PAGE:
“Good Old Neon” by David Foster Wallace talks about a fraudulent, suicidal man called Neal.
David Foster Wallace’s short story is about a man named Neal who’s in psychoanalysis. Neal is the narrator. He's consumed by how fake he is and spends a lot of time chatting with his analyst, Dr. Gustafson (Dr. G.), about his level of dishonesty. Even with Dr. G., Neal can’t seem to be truthful. Neal admits to “jerking him around” and “playing with him the way a cat does with a hurt bird.” If the story seems meandering or hard to follow, that’s because it is. Neal, in keeping with his tedious personae, goes off in several directions. He remembers lying as a four-year-old about breaking a bowl. Later, he discusses an episode from the famous TV show Cheers.
The story has a playful and puzzle-like structure, which links it to the literary movement, postmodernism. Like other postmodern works, Wallace’s short story emphasizes an individual’s inner thoughts and emotions and questions objective reality and the clarity of language. As Neal says, “Words and chronological time create all these total misunderstandings of what’s really going on at the most basic level.”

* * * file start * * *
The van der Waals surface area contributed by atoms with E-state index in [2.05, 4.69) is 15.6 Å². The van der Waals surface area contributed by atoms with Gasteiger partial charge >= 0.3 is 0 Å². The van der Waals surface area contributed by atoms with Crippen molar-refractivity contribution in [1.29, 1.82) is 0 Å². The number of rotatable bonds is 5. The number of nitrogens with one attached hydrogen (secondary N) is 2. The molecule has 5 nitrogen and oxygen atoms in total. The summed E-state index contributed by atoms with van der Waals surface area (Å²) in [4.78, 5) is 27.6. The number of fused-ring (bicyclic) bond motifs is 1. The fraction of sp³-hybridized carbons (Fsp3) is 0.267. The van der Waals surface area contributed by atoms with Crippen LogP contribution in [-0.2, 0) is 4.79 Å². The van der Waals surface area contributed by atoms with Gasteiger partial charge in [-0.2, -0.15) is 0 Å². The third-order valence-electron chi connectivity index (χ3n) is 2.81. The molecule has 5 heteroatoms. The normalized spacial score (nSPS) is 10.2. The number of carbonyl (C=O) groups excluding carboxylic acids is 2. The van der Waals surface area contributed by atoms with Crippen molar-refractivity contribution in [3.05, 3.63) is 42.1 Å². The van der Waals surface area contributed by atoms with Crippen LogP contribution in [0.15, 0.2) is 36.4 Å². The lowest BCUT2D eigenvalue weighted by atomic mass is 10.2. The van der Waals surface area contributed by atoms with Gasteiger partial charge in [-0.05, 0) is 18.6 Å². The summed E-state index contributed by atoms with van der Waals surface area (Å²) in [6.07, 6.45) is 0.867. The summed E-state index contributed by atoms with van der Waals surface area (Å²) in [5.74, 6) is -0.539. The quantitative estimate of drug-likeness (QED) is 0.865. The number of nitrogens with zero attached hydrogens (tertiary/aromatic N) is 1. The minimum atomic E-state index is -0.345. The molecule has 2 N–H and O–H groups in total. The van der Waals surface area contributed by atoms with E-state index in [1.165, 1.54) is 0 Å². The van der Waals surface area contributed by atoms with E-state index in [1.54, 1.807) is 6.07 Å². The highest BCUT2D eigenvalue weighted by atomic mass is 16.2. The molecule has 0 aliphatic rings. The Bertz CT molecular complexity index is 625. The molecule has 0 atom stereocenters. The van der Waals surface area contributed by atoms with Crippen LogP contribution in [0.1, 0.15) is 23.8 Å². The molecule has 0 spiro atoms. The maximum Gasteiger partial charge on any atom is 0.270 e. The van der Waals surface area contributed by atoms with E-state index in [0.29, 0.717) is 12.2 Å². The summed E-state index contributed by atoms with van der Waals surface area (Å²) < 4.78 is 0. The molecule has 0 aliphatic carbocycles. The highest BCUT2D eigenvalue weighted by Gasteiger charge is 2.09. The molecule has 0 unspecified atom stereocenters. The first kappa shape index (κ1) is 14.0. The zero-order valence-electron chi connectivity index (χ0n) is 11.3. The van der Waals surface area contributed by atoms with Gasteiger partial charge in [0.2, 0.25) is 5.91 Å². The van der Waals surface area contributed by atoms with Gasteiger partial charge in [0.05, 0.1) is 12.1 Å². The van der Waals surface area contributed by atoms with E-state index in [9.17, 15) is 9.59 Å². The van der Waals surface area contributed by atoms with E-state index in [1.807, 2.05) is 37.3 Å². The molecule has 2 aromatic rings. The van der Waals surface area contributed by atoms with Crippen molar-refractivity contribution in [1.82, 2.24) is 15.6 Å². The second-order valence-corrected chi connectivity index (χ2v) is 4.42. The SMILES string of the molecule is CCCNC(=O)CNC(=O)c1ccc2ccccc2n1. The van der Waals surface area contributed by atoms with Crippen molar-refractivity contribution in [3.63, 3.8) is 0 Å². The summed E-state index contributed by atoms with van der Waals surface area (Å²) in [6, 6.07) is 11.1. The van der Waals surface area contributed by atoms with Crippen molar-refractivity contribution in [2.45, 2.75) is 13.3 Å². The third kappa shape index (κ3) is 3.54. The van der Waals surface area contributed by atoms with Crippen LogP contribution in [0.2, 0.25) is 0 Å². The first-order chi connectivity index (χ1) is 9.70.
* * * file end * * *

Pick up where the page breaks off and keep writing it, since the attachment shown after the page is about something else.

The appearance of Wallace at the end reinforces the playful, subversive postmodern elements of the story as it spotlights the fact that this is a story written by Wallace. With Wallace’s presence, the reader has to think about how what they have just read is a piece of fiction made up by David Foster Wallace.